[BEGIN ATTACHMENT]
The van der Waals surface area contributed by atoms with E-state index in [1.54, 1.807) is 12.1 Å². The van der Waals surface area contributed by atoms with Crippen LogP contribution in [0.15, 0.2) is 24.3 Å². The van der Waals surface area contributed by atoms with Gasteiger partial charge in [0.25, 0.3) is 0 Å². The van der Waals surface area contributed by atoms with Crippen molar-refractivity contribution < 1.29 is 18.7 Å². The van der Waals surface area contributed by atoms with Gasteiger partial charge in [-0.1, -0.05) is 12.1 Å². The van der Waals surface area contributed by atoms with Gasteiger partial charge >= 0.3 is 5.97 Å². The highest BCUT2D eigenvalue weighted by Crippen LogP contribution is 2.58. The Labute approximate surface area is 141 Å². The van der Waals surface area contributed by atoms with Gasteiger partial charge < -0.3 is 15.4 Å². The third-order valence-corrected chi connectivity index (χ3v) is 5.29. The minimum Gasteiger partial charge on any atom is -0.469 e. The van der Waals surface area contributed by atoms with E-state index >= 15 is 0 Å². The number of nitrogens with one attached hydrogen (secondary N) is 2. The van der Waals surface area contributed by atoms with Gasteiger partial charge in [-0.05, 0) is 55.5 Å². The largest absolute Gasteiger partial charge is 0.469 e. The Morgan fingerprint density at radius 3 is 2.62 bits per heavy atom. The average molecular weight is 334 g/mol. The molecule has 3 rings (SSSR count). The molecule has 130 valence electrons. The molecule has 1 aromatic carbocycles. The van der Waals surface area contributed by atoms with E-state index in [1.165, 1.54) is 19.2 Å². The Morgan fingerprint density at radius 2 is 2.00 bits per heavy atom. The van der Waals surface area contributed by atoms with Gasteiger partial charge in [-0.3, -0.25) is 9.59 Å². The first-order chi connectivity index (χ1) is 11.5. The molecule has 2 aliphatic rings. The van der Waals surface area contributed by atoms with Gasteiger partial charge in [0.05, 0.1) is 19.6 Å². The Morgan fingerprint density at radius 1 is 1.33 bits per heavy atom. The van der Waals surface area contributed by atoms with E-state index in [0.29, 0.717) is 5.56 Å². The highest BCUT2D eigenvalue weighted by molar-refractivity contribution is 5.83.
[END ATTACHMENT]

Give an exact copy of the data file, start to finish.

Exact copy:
The van der Waals surface area contributed by atoms with E-state index in [1.54, 1.807) is 12.1 Å². The van der Waals surface area contributed by atoms with Crippen LogP contribution in [0.15, 0.2) is 24.3 Å². The van der Waals surface area contributed by atoms with Gasteiger partial charge in [0.25, 0.3) is 0 Å². The van der Waals surface area contributed by atoms with Crippen molar-refractivity contribution < 1.29 is 18.7 Å². The van der Waals surface area contributed by atoms with Gasteiger partial charge in [-0.1, -0.05) is 12.1 Å². The van der Waals surface area contributed by atoms with Gasteiger partial charge >= 0.3 is 5.97 Å². The highest BCUT2D eigenvalue weighted by Crippen LogP contribution is 2.58. The Labute approximate surface area is 141 Å². The van der Waals surface area contributed by atoms with Gasteiger partial charge < -0.3 is 15.4 Å². The third-order valence-corrected chi connectivity index (χ3v) is 5.29. The minimum Gasteiger partial charge on any atom is -0.469 e. The van der Waals surface area contributed by atoms with E-state index >= 15 is 0 Å². The number of nitrogens with one attached hydrogen (secondary N) is 2. The van der Waals surface area contributed by atoms with Gasteiger partial charge in [-0.05, 0) is 55.5 Å². The largest absolute Gasteiger partial charge is 0.469 e. The Morgan fingerprint density at radius 3 is 2.62 bits per heavy atom. The average molecular weight is 334 g/mol. The molecule has 3 rings (SSSR count). The molecule has 130 valence electrons. The molecule has 1 aromatic carbocycles. The van der Waals surface area contributed by atoms with E-state index in [1.165, 1.54) is 19.2 Å². The Morgan fingerprint density at radius 2 is 2.00 bits per heavy atom. The van der Waals surface area contributed by atoms with Gasteiger partial charge in [-0.3, -0.25) is 9.59 Å². The first-order chi connectivity index (χ1) is 11.5. The molecule has 2 aliphatic rings. The van der Waals surface area contributed by atoms with Gasteiger partial charge in [0.05, 0.1) is 19.6 Å². The Morgan fingerprint density at radius 1 is 1.33 bits per heavy atom. The van der Waals surface area contributed by atoms with E-state index in [0.29, 0.717) is 5.56 Å². The highest BCUT2D eigenvalue weighted by molar-refractivity contribution is 5.83.